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L. Daniel Browne, Revance Therapeutics, Inc. - Co-Founder, President, CEO & Director [28]

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Yes. There's 2 things that really jumped at it -- at me based on the conversation we had. One is the neurology community really understands this is a unique formulation. This combination of this neuromodulator and this peptide, it's not dosed. They got it very, very easily. And I think it's because they've got a longer experience, if you will, across more indications, more anatomies, more soft tissues. And so I think the concept that this was really unique and different over the other commercially available products really borne itself out.

I think the other one is what you mentioned on the headache, I'll say pain indications that I think there is going to continue to be a role for neuromodulators, and there is going to continue to be a need for a better neuromodulator, a more responsive, a longer durable.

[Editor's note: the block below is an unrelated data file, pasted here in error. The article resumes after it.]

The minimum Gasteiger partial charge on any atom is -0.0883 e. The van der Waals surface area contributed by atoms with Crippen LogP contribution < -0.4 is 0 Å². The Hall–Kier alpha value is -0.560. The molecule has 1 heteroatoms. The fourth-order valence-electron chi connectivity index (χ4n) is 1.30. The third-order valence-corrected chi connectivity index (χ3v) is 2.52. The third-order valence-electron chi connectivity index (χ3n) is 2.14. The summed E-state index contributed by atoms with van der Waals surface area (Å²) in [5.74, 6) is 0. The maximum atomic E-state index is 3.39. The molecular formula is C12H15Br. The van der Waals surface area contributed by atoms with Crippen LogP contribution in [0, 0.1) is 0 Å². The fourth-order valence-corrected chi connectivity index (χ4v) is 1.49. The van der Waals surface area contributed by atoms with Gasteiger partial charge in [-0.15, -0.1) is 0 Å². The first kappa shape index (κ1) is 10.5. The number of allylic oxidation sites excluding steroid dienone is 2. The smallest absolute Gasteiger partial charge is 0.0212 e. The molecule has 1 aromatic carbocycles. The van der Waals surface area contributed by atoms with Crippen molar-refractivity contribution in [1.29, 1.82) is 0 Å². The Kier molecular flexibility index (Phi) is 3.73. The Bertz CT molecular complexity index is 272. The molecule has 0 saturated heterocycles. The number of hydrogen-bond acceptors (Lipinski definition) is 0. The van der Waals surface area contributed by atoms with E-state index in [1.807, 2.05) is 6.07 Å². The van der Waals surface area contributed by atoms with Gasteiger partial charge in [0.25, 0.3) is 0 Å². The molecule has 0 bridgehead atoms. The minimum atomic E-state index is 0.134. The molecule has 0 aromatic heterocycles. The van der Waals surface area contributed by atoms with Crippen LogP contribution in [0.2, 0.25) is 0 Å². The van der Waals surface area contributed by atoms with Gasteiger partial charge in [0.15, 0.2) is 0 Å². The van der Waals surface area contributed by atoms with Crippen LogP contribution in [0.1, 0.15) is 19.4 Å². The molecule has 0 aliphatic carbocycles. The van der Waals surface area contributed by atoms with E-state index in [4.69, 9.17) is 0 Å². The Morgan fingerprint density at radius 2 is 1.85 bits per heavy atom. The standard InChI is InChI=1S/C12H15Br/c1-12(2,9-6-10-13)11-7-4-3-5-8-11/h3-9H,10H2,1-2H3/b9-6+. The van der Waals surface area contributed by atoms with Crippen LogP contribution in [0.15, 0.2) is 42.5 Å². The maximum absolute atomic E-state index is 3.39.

Now which form does that ends up being a priority for Revance is under determination. We have a lot of good suggestions. These were some of the best thinkers in the headache community who are helping us work through that study design. And if you can imagine as we work through this and trying to tighten up what that study would look like, and I know we've talked about it on a couple of calls, there are a lot of opportunities. And I think we're trying to be smart about it. We're trying to be patient. We're going to see how the market place evolves with the CGRPs and the neuromodulators. But I think, unanimously, people believe that the market is -- for neuromod is not going away, and it's finding that population that are going to be responders and could respond better with DAXI. Abhay, you want to take that? Anything else?

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Abhay Joshi, Revance Therapeutics, Inc. - COO [29]